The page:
Sure, every other obituary of 86-year-old Brooklyn novelist Daniel Keyes is going to talk about Flowers for Algernon. And, yeah, that was his best book. But I'm going to talk about The Touch, simply because I remember this novel well, and because nobody else is going to mention it.
As a lonely middle school kid, I was so desperate for good books that I would bottom-feed the local library stacks, looking for off-hit books by writers who were (I could already tell at my young age) literary one-hit wonders. This is why during the waning years of the Summer of Love and the waxing years of the Me Decade I read Love, Roger by Charles Webb (author of The Graduate), David Meyer is a Mother by Gail Parent (author of Sheila Levine), This Perfect Day by Ira Levin (Rosemary's Baby). And it's why I read The Touch by Daniel Keyes, author of the powerful Flowers for Algernon. I suppose I was also attracted to The Touch by the mod cover design, which reveals Daniel Keyes trying to reach a hip adult literary audience. That never quite happened, but we'll always have Flowers for Algernon.
Some of you have met Eli Stein before; he's written Litkicks articles about P. G. Wodehouse and Al Jaffee, and he's my father. He's also a cartoonist with a body of published work dating back to the 1950s. If you've read a lot of the Wall Street Journal or Chronicle of Higher Education or Good Housekeeping or National Enquirer, you've probably seen his work, and might recognize his clean, round graphic style, which to my admiring filial eye always resembled the classic drawing style of Syd Hoff or Charles Schulz.
A couple of really great finds for you today ...
My temperature was no better than lukewarm as I pondered the cover of a book called The Cool School: Writing from America's Hip Underground, a Library of America anthology edited by Glenn O'Brien. The Library of America isn't known for edginess, and books with the word "hip" in their subtitles don't have the greatest track record with me.
Then I looked at the table of contents and immediately realized I had misjudged this book. Wow! We kick off with an excerpt from Mezz Mezzrow's classic jazz memoir Really The Blues, a hell of a good place to start, and instant evidence of an anthologist who knows his stuff. Then we blast away to Henry Miller, Herbert Huncke and Carl Solomon, a sweet rumination on Shakespeare's Hamlet by Delmore Schwartz, followed by "You're Too Hip, Baby" by Terry Southern ... and then just as I start to wonder where the cool women are, a real surprise: the lyrics to the 1952 song "Twisted" by Annie Ross of the now too-little-remembered folk/hipster trio Lambert, Hendricks and Ross, a comic tune later resurrected by Joni Mitchell that begins with this line:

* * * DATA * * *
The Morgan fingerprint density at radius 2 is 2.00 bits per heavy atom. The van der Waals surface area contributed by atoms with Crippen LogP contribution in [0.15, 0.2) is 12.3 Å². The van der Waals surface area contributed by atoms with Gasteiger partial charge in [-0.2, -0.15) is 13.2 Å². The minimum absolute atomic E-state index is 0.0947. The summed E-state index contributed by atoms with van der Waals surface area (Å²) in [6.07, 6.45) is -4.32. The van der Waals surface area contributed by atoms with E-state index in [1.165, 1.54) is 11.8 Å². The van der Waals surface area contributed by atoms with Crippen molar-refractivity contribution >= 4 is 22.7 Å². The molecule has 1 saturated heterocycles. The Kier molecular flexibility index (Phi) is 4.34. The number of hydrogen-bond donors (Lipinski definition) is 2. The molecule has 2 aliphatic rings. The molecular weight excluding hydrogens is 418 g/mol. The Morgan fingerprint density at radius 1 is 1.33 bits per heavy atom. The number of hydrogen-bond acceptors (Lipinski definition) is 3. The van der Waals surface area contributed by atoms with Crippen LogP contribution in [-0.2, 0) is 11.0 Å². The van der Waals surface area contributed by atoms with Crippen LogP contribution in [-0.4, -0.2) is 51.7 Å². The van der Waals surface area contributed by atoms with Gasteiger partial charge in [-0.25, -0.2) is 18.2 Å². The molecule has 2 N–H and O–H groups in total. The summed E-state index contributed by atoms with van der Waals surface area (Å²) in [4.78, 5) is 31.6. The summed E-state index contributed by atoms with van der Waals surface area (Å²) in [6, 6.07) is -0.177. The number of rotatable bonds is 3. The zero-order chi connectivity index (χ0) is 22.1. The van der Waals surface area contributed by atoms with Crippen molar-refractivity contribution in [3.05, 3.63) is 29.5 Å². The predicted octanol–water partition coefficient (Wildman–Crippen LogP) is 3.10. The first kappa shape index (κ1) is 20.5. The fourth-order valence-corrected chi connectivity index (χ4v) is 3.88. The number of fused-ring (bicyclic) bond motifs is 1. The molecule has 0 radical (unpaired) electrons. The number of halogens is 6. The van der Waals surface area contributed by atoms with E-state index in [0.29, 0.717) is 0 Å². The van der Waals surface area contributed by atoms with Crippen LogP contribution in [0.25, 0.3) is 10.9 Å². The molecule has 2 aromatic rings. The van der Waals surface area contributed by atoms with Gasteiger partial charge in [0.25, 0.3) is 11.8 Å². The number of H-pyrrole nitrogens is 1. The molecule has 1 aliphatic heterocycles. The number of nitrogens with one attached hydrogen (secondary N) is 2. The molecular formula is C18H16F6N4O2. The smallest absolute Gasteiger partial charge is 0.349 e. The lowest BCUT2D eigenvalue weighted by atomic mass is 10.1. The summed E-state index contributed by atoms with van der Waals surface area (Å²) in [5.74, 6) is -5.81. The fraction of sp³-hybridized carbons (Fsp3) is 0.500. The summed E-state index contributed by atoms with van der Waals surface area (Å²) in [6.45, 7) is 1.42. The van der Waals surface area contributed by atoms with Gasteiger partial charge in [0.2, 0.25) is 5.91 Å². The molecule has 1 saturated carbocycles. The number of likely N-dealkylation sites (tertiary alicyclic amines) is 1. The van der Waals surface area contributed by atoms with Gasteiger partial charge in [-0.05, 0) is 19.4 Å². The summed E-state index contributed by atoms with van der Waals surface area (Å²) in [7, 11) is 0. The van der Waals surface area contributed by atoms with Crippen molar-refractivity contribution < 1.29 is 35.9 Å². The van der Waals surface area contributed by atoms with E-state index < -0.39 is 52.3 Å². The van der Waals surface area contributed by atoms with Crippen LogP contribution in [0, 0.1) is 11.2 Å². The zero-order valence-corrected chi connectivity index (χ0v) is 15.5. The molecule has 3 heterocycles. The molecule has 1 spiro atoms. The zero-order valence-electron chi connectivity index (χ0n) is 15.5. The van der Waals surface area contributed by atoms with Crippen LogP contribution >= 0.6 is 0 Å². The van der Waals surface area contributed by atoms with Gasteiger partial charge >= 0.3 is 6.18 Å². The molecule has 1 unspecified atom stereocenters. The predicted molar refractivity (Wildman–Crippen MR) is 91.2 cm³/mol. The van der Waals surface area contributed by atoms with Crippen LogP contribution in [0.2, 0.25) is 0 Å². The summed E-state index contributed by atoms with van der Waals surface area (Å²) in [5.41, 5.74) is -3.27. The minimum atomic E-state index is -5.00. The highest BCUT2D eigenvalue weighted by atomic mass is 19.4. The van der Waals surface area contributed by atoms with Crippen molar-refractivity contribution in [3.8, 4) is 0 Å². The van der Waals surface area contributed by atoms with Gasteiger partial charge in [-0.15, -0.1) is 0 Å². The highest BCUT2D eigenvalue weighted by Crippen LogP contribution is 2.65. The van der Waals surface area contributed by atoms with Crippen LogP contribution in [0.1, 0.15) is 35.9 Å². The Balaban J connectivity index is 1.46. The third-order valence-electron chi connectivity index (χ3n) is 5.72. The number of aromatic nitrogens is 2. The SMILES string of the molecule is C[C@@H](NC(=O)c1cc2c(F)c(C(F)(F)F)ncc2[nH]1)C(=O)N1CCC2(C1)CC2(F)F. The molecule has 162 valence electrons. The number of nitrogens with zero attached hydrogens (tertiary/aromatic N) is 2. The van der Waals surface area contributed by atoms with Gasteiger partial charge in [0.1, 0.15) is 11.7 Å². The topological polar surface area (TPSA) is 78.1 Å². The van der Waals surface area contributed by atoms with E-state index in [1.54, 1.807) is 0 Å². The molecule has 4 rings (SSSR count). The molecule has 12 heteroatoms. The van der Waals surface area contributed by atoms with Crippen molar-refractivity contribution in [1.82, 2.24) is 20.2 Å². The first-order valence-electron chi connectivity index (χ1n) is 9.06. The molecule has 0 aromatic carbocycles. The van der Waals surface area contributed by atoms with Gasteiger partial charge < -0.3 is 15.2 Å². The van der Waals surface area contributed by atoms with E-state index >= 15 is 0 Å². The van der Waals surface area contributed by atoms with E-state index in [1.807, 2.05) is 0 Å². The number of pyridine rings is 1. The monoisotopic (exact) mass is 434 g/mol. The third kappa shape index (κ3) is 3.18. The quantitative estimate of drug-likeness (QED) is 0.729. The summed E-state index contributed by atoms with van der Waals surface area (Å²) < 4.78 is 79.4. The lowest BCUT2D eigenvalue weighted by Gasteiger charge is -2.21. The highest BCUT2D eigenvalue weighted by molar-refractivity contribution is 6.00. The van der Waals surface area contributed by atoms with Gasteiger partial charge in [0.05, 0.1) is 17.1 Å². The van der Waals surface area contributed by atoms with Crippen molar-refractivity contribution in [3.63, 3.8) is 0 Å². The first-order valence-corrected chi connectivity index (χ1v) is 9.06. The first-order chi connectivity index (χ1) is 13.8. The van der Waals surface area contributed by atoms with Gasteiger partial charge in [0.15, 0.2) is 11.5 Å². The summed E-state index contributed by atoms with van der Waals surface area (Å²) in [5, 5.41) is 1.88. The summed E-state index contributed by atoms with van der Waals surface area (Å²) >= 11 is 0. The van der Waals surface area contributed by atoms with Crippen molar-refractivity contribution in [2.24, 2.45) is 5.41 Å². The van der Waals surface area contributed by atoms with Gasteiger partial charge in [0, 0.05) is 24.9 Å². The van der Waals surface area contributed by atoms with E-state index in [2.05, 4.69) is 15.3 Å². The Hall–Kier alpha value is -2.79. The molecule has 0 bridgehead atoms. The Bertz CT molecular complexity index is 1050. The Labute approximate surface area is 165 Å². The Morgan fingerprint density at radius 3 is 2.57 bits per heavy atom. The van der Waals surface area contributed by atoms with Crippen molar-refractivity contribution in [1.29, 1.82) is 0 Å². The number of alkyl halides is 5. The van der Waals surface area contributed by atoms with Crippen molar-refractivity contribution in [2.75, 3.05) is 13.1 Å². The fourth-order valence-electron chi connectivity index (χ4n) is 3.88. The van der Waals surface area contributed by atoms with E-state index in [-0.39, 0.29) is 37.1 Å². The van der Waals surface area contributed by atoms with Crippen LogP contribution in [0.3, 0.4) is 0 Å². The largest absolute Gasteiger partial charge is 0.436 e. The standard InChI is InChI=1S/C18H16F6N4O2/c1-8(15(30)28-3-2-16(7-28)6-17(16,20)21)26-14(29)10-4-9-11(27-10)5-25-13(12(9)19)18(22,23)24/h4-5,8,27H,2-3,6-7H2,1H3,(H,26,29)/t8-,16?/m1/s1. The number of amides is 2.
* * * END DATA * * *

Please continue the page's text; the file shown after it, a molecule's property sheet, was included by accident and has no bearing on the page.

Two excellent new books remind me of the vortex of interests that's always coursed beneath the surface here at Litkicks -- a vortex, in fact, that is central to the literary/artistic sensibility that has fascinated and informed me through my whole life. These interests roughly include music and literature and art and poetry and comedy and New York City, and the two excellent new books are Text and Drugs and Rock 'n' Roll: The Beats and Rock Culture by Simon Warner and The Best of Punk Magazine by John Holmstrom.
I can't actually review either of these books, because they're too close to me (in two separate ways). Text and Drugs and Rock and Roll is a thick and extensive study of various connections between popular literary and musical underground scenes of the past several decades, including both essays and interviews by Simon Warner, a Beat Generation scholar who teaches music courses at the University of Leeds in England. This is a subject I have explored in depth here on Litkicks, and Simon was kind enough to include an interview with me in this book. I'm particularly proud to be in this book now that I see what a handsome volume it is, and I'm glad that I got to spout off a bit on why "Tangled Up in Blue" is a great example of Bob Dylan writing Beat, and why Jay-Z reminds me of Jack Kerouac. The book also includes interviews with Jonah Raskin, David Amram, Michael McClure, Michael Horovitz, Ronald Nameth, Jim Sampas, Pete Brown, Steven Taylor, Kevin Ring and the late Larry Keenan, as well as in-depth sections on Jim Carroll, Peter Orlovsky, Lawrence Ferlinghetti, Neal Cassady, David Meltzer, Patti Smith, Joe Strummer, Richard Hell, Genesis P-Orridge, Pete Molinari, Ben Gibbard and Tuli Kupferburg.
I've just learned that Trey Parker and Matt Stone of South Park/Book of Mormon fame have been animating some passages from seminal Western Buddhist author Alan Watts. The videos are excellent! Here's Music and Life, with a message well worth hearing:
I've just thoroughly enjoyed (and learned much from) a graphic novel biography of Bertrand Russell. Logicomix: An Epic Search for Truth was written by Apostolis Doxiadis, Christos Papadimitrio, illustrated by Alecos Papadatos, Annie Di Donna and published in 2009. It was recommended to me by a young and voracious reader of comic fantasy/adventure novels who thought the subject matter would appeal to me. He was absolutely right.
This book breaks my pattern of slight prejudice against Bertrand Russell, which was grounded in two things. First, like many enthusiastic Wittgenstenians, I've been all too aware of Bertrand Russell's role as the straight man to the curvy-thinking Ludwig Wittgenstein during the height of the analytic philosophy craze at Cambridge University just before the First World War.